Obtaining finance is also problematic. This requires considerable ‘risk transfer’. In other words, the risk of a project going wrong or not meeting targets must be borne by the private sector companies putting in the finance. This is to overcome Treasury rules which favour government finance for projects, since it is cheaper to obtain, unless it can be shown that there is genuine risk being shouldered by the private investors that will justify the higher interest they charging. It is these Treasury rules which means obtaining finance from sources other than government for simple low risk projects is impossible and possibly explains why this report has little new to offer.
The report suggests that one area where private finance may be obtainable is for Digital Railway schemes using new technology. One really questions how a group of supposedly eminent experts could come up with such a daft suggestion. Have they no knowledge of projects like the supposed introduction of in-cab signalling on the West Coast Main Line in the early days of privatisation which not only never happened but cost the Treasury hundreds of millions of pounds to make up Virgin’s lost revenue? Or do they not know that the Hitachi IEP train is the most expensive in history because of attempts to transfer risk to the private sector?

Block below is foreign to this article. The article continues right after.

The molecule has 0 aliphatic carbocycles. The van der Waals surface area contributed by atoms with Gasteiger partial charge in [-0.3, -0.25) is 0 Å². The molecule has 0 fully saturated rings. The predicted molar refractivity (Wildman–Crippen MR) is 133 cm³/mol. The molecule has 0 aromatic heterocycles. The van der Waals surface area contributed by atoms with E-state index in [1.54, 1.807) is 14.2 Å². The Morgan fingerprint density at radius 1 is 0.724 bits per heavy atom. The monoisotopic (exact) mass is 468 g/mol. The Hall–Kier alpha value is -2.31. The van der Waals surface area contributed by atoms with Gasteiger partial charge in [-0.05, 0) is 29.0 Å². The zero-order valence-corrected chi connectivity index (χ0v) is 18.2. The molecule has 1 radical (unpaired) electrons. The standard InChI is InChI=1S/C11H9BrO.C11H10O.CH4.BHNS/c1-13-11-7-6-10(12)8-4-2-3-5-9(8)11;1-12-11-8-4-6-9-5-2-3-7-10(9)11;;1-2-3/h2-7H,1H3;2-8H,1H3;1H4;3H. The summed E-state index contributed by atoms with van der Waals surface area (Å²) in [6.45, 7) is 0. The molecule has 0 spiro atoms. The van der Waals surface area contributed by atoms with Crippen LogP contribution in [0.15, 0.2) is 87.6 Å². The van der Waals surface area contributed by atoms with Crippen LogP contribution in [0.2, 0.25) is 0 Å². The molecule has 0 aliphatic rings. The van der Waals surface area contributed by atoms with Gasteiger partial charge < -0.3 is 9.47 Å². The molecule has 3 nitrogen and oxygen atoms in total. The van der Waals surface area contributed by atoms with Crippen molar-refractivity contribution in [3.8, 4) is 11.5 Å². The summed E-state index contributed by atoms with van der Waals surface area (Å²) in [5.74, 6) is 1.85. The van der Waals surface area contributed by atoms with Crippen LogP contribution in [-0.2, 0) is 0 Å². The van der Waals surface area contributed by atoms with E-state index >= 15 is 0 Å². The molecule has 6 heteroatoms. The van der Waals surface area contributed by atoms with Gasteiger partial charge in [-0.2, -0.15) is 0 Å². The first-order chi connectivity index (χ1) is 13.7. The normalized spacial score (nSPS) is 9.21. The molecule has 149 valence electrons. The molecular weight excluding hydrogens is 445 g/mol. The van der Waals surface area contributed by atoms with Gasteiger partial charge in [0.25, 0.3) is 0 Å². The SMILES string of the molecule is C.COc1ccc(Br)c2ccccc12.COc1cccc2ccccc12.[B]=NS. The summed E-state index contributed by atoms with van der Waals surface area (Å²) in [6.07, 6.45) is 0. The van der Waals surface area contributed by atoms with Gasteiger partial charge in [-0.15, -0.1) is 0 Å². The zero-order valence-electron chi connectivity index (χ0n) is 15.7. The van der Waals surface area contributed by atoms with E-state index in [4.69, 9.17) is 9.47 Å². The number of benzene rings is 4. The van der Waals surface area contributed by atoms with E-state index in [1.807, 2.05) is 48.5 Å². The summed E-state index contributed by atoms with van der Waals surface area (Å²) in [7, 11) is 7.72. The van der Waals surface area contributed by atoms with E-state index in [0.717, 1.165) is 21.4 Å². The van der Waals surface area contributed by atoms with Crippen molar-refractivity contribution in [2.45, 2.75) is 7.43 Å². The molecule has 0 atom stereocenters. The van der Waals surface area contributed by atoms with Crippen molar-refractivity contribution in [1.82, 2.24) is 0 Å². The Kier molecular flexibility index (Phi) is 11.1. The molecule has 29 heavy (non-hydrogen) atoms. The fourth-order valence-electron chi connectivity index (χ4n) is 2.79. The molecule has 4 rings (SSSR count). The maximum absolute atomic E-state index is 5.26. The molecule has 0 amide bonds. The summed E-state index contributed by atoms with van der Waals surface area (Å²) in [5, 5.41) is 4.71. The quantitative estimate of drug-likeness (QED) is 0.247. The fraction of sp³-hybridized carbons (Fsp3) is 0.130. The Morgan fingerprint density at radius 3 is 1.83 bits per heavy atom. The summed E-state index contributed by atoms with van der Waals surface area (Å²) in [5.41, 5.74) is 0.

Developing high tech projects is a fraught business and therefore any attempt to transfer the risk to the private sector will be very costly. Yet the report recommends setting up such programmes on the basis that ‘The case would be based on transferring significant risks of new technology and complex interfaces to the third party.’ When will they ever learn?
Oddly, the report misses the real point of trying to involve third parties (which, in reality, will often be public sector bodies such as local authorities) in the railway which is to stimulate developments that would otherwise not happen – true private entrepreneurship. As the Kilbride example shows, however, it is very hard to bring these ideas to fruition and there is little in the report to encourage any prospective promoters of such schemes.